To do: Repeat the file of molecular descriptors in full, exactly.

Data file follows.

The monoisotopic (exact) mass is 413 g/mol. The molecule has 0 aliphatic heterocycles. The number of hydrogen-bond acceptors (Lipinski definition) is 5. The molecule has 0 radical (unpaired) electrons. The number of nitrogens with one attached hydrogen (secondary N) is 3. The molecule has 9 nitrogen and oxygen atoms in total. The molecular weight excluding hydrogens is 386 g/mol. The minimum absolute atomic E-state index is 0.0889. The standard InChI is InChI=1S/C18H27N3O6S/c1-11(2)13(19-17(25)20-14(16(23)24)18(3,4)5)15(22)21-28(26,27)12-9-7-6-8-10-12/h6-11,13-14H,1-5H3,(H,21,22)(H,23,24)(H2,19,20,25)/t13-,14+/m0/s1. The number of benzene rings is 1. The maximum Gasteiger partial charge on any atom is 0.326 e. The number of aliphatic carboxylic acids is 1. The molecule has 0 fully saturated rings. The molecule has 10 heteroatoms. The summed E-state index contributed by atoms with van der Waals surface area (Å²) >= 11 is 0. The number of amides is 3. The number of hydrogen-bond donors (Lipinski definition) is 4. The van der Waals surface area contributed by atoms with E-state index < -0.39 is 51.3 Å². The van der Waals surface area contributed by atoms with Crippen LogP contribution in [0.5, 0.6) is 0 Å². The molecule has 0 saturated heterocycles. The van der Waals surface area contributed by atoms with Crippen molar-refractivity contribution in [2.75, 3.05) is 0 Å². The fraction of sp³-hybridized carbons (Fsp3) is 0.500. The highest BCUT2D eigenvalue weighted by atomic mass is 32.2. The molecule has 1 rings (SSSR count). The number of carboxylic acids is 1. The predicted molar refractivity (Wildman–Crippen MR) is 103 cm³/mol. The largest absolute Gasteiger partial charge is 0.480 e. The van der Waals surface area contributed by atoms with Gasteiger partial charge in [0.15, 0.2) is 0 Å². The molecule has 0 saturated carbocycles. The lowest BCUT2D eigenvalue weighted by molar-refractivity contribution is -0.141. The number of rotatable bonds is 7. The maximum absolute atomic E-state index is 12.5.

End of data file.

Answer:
The monoisotopic (exact) mass is 413 g/mol. The molecule has 0 aliphatic heterocycles. The number of hydrogen-bond acceptors (Lipinski definition) is 5. The molecule has 0 radical (unpaired) electrons. The number of nitrogens with one attached hydrogen (secondary N) is 3. The molecule has 9 nitrogen and oxygen atoms in total. The molecular weight excluding hydrogens is 386 g/mol. The minimum absolute atomic E-state index is 0.0889. The standard InChI is InChI=1S/C18H27N3O6S/c1-11(2)13(19-17(25)20-14(16(23)24)18(3,4)5)15(22)21-28(26,27)12-9-7-6-8-10-12/h6-11,13-14H,1-5H3,(H,21,22)(H,23,24)(H2,19,20,25)/t13-,14+/m0/s1. The number of benzene rings is 1. The maximum Gasteiger partial charge on any atom is 0.326 e. The number of aliphatic carboxylic acids is 1. The molecule has 0 fully saturated rings. The molecule has 10 heteroatoms. The summed E-state index contributed by atoms with van der Waals surface area (Å²) >= 11 is 0. The number of amides is 3. The number of hydrogen-bond donors (Lipinski definition) is 4. The van der Waals surface area contributed by atoms with E-state index < -0.39 is 51.3 Å². The van der Waals surface area contributed by atoms with Crippen LogP contribution in [0.5, 0.6) is 0 Å². The molecule has 0 saturated heterocycles. The van der Waals surface area contributed by atoms with Crippen molar-refractivity contribution in [2.75, 3.05) is 0 Å². The fraction of sp³-hybridized carbons (Fsp3) is 0.500. The highest BCUT2D eigenvalue weighted by atomic mass is 32.2. The molecule has 1 rings (SSSR count). The number of carboxylic acids is 1. The predicted molar refractivity (Wildman–Crippen MR) is 103 cm³/mol. The largest absolute Gasteiger partial charge is 0.480 e. The van der Waals surface area contributed by atoms with Gasteiger partial charge in [0.15, 0.2) is 0 Å². The molecule has 0 saturated carbocycles. The lowest BCUT2D eigenvalue weighted by molar-refractivity contribution is -0.141. The number of rotatable bonds is 7. The maximum absolute atomic E-state index is 12.5.